The human ALDH superfamily comprises ten families, mapped to 11 chromosomes [14, 15]. Amino acid sequence identities are approximately 40 per cent between families and approximately 60 per cent or higher between subfamilies. The superfamily contains divergently related enzymes that metabolise a wide spectrum of endogenous and exogenous aldehydes. Based on kinetic mechanisms for catalysis, ALDH1A1, ALDH2 and ALDH3A1 are the first representatives of the class I, II, and III ALDHs, respectively. ALDH1A1 and ALDH2 primarily contribute to the in vivo metabolism of acetaldehyde, a direct metabolite of ethanol (Table 1). ALDH1B1 may also participate in acetaldehyde oxidation but the kinetic parameters have yet to be determined [16]. There are two ALDH2 allozymes -- ALDH2E (also designated E4, where E stands for normal type subunit Glu487) and ALDH2K (K4, where K stands for variant type subunit Lys487). The ALDH2 allozymes exhibit an 800-fold difference in catalytic efficiency, Vmax/Km, for acetaldehyde oxidation. A molecular model for partial dominance of the variant ALDH2 subunit in the tetrameric molecule has been proposed [17, 18]. The model is based on the dimer-of-the-dimers structure and the half-of-the-site reactivity of genetically engineered recombinant enzymes. The KK dimer in the tetrameric molecule appears to be inactive in the cell owing to the extremely high Km for nicotinamide adenine dinucleotide (NAD) and the diminished Vmax. The EK dimer appears to be inactive owing to the dominance of the K subunit over the E subunit through half-of-the-site reactivity. Assuming that the association of the E and K subunits is random, a mixture of the homo- and heterotetrameric molecules in ALDH2*1/*2 heterozygotes can be described by the binomial expansion E4 : E3K: E2K2 : EK3 : K4 = 1: 4: 6: 4: 1. This partial dominance model predicts that the residual activity of E4, E3K and E2K2 in heterozygotes would account for 25 per cent of the total activity in normal ALDH2*1/*1 homozygotes. For comparison, the co-dominant and complete dominant molecular models predict that the residual activity of ALDH2 in heterozygotes would be 50 per cent and 6.25 per cent, respectively. Further studies are needed to compare the activities and protein content of ALDH2 in human liver tissues with three different ALDH2 genotypes, to corroborate the proposed molecular mechanism for the negative dominance of ALDH2*2. The glutamic acid/lysine exchange at position 487 is caused by a single nucleotide G/A transition in exon 12 of ALDH2 on chromosome 12. The allele frequencies of variant ALDH2*2 are 16-35 per cent in the Han Chinese, Japanese, Koreans and Vietnamese, and 1-10 per cent in Tibetans, Mongolians, Thais, Malays, Filipinos and Taiwanese aborigines [3, 12]. ALDH2*2 rarely occurs in other ethnic groups, for example, Caucasians, black populations and American Indians.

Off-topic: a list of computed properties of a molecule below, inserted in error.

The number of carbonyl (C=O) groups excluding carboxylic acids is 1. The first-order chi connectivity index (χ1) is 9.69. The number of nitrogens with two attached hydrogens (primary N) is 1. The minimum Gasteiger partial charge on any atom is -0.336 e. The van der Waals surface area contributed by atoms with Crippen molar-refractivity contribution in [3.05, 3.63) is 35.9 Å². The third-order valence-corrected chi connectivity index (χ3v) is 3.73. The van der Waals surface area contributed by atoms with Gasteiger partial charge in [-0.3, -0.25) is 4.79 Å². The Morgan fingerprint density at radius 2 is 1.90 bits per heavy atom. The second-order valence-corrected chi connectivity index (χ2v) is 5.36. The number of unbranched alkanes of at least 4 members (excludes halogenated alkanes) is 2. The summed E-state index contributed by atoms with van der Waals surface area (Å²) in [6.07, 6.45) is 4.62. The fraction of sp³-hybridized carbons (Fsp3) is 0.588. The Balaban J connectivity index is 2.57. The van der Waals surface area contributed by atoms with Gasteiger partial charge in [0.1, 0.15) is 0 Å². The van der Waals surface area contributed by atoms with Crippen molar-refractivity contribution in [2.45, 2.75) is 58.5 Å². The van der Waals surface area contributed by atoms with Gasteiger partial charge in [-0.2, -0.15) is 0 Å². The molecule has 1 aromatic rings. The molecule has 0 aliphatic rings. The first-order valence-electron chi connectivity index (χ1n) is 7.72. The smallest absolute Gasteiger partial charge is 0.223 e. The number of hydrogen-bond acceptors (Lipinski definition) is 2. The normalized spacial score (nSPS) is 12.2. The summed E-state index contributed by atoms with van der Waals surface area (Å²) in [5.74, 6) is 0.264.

To date, the most widely replicated candidate genes that contribute to alcoholism susceptibility are polymorphisms in the alcohol-metabolising enzymes -- that is, ADH1B and ALDH2 [13]. Homozygosity of variant allele ADH1B*2 per se can reduce the risk of alcohol dependence by eight-fold in East Asians,[19] whereas ALDH2*2 homozygosity appears to be almost completely protective against the disease [2022]. Multiple logistic regression analyses suggest that ADH1B*2 and ALDH2*2 may independently influence vulnerability to alcoholism [19, 21, 22]. The variant ADH1B*3 allele has recently been shown to have a significant protective effect on the risk for alcoholism in African-Americans and Native Americans [23, 24]. The ADH1C*1 allele, which is in linkage disequilibrium with ADH1B*2, does not appear to have independent protective effects against alcoholism in East Asians [19, 25]. The null effect is compatible with a much smaller difference in Vmax for ADH1C allozymes, compared with the difference between ADH1B allozymes (Table 1). Recent genetic association and linkage studies have screened a large number of SNPs, most in the non-coding sequences (intronic, gene-flanking and intergenic) and only a few in the coding sequences across the entire region containing the seven ADH genes, suggesting that in addition to ADH1B, ADH1A, ADH2, ADH3 and ADH4 also affect the risk for alcoholism [23, 26, 27]. The contribution of individual candidate ADH genes may be small and an interaction between the genes may also exist, influencing disease susceptibility. A functional window has been proposed for assessing protection against alcoholism by allelic variations of the ADH family genes, which is based on hepatic activity differences for ADH1B allozymes and for ADH1C allozymes as the thresholds of effective protection and null protection, respectively [28]. Numerous SNPs have been identified in the genes of human ALDH1A1 and ALDH2 [15]. Thus far, ALDH2*2 is the only variant that has been proven to be causally associated with alcoholism [3, 2931].